"The test detects beneficial and pathogenic microorganisms associated with gut conditions like irritable bowel syndrome (IBS), and inflammatory bowel disease (IBD), including ulcerative colitis and Crohn's Disease," the website said.
Seven people involved in the research, including Bik, told Business Insider that there were several problems with the research uBiome used to build its microbiome database.
Consider one issue, they said: poop samples from infants and pets had likely been included in the data, which was then used to create the adults-only test. That likely occurred because people sent in specimens from their kids and their pets, rather than their own stool. uBiome could have removed the misfitting data, according to three ex-employees, but leadership at the company chose not to do so, they said.
Bik added that while the inclusion of babies and pets shouldn't have a huge impact on what the reports tell people about their disease risk, they would nonetheless skew someone's results. Three former employees said that in January 2018, the company made an attempt to clean up the data by removing the misfitting data.
The data was vulnerable to other human errors too, such as customers being sick or having taken drugs that would skew the makeup of their microbiome.
Two former uBiome employees who handled the data said that while removing the infant data would have been easy, they had a hard time filtering out data from people who'd taken antibiotics, for example. People who'd taken the drugs would often fail to disclose they'd done so, they said, because they believed enough time had passed for their effects to disappear. But antibiotics are thought to impact the microbiome for up to a year.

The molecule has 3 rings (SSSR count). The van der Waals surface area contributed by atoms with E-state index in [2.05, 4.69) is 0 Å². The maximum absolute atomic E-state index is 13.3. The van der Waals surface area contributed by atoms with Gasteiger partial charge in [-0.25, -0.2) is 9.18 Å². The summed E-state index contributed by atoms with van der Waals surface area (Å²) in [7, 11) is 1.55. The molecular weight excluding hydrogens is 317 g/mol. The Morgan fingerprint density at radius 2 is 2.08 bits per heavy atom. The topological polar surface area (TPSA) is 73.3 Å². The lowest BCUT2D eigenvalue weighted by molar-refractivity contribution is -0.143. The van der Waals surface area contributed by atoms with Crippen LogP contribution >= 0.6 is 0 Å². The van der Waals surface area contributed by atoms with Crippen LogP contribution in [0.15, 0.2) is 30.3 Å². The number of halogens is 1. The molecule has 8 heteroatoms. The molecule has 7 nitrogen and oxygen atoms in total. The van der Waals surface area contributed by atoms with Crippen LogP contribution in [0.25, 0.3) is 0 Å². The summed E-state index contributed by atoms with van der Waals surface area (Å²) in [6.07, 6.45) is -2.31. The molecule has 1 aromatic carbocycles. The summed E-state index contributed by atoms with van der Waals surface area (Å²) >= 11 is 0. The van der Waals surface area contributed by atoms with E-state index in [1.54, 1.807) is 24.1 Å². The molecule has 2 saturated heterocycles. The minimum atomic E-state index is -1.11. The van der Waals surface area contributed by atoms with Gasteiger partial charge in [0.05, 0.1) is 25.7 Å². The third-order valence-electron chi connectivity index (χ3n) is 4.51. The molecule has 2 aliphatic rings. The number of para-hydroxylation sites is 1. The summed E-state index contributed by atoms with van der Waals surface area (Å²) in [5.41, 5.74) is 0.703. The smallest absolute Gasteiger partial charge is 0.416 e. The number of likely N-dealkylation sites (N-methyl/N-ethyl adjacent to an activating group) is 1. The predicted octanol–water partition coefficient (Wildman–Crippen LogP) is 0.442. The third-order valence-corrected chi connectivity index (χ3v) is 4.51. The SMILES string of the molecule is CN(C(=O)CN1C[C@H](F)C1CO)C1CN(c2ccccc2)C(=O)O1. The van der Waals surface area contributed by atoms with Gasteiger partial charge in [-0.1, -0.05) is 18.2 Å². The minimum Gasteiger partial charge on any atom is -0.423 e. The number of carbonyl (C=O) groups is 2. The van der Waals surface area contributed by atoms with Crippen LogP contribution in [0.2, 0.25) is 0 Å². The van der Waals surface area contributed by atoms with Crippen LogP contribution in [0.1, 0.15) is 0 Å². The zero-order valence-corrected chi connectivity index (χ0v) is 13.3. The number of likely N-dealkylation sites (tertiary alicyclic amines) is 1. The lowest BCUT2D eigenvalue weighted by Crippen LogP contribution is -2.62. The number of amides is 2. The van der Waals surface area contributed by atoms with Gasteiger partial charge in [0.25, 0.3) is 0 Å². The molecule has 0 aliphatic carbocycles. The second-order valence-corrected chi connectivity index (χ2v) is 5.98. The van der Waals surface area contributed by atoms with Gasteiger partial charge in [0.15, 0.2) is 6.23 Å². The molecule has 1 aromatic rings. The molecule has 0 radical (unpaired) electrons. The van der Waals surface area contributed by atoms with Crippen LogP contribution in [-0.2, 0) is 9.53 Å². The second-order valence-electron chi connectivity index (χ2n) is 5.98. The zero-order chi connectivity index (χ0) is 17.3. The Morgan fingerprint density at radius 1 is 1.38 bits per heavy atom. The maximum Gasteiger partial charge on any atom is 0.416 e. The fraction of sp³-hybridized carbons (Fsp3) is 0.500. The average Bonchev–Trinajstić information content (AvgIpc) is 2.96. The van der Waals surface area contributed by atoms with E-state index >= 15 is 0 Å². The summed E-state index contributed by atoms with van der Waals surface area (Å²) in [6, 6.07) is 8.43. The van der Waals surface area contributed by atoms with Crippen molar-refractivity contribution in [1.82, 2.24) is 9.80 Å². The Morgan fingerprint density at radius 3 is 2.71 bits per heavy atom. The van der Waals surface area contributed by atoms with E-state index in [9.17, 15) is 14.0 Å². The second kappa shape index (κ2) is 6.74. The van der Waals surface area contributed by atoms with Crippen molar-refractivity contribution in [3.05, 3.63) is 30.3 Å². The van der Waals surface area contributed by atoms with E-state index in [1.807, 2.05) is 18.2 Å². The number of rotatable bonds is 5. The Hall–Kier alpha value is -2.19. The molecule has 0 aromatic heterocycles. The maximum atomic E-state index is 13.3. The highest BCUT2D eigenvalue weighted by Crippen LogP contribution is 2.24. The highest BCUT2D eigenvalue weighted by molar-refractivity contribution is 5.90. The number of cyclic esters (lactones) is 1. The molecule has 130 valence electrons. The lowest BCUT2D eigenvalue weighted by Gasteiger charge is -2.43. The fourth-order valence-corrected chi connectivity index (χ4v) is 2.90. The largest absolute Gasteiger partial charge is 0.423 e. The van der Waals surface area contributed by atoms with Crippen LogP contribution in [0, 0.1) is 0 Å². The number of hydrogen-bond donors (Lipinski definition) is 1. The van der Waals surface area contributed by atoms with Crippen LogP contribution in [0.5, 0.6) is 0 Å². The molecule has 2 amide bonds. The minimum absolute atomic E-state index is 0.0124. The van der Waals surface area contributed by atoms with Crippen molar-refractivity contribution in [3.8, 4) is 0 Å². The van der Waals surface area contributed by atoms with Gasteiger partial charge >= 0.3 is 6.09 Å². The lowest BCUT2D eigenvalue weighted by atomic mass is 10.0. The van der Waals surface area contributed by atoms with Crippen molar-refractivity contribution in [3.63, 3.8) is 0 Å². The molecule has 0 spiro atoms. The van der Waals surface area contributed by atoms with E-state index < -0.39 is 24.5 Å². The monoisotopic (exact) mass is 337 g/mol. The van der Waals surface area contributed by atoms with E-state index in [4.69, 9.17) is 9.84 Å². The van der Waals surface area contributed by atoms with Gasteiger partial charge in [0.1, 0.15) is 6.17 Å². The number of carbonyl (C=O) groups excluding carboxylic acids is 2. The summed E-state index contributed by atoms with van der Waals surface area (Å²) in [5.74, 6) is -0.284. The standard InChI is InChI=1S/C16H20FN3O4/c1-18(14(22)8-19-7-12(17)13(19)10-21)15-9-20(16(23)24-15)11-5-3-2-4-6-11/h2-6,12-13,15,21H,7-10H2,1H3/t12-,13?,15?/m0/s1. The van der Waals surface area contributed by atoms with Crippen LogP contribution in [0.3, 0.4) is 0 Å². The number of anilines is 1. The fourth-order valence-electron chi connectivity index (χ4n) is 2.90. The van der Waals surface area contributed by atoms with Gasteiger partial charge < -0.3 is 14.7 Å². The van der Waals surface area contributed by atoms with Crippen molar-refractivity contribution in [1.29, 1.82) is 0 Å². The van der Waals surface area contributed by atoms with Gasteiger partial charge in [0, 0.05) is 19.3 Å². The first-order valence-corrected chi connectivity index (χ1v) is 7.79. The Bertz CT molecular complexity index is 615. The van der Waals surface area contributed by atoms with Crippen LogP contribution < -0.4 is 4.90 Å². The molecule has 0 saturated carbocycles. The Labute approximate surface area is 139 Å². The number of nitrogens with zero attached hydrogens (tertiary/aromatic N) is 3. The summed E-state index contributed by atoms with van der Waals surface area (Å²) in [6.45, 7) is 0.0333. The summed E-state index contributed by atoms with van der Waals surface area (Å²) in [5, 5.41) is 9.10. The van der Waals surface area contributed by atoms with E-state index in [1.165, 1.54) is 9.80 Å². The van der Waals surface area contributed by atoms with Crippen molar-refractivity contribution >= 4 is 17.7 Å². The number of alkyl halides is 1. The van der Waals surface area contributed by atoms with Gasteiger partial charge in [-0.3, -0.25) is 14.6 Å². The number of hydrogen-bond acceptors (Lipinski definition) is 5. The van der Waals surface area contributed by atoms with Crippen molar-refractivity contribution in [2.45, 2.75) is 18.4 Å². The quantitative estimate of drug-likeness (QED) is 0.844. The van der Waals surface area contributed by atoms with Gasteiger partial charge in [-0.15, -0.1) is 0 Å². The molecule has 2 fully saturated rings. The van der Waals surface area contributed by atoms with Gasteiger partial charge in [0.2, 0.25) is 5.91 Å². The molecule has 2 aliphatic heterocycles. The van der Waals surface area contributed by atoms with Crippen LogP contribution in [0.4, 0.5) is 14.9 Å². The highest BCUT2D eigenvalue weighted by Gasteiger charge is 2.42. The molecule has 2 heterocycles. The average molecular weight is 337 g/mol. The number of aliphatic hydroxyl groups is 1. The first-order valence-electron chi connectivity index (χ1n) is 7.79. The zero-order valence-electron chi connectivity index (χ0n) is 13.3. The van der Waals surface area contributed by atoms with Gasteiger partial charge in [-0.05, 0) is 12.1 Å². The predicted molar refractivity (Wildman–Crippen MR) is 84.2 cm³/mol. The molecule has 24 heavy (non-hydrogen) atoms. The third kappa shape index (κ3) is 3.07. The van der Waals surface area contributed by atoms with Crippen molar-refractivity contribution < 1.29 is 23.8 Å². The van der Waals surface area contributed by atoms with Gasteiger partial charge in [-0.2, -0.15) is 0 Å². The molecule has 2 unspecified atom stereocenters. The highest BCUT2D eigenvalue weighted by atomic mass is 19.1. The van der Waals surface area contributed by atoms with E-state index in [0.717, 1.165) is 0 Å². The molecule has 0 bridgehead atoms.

One ex-employee who worked on the science likened taking a uBiome test to pseudoscience.
"It's like going to a really expensive homeopathic doctor," the person said.
The questions that insiders are now raising about uBiome's scientific work add a new problem to the list of obstacles confronting the company as it works to rebound from a troubled stretch.
An FBI raid, executive departures, and layoffs
On the heels of the raid, uBiome stopped selling its two clinical products, leaving only one test - the Explorer - for sale. Then the company's cofounders and co-CEOs resigned, along with John Rakow, the company's chief legal counsel and interim leader.
In June, consulting firm Goldin Associates, brought on by uBiome's board to steer the ship in their stead, put three new leaders in charge. The following month, uBiome laid off half its staff.
"Though the developments of the past few months have been unexpected and disappointing, we continue to believe in the underlying value of uBiome's technology at a time of growing demand in the market," uBiome's board said in a statement when the Goldin executives took over.
But the new revelations raise questions about the value of uBiome's technology and the Explorer test.
Jack Gilbert, a professor of pediatrics at the University of California, San Diego and a group leader in microbiology at Argonne National Laboratory, told Business Insider that he believes uBiome's approach is fundamentally flawed.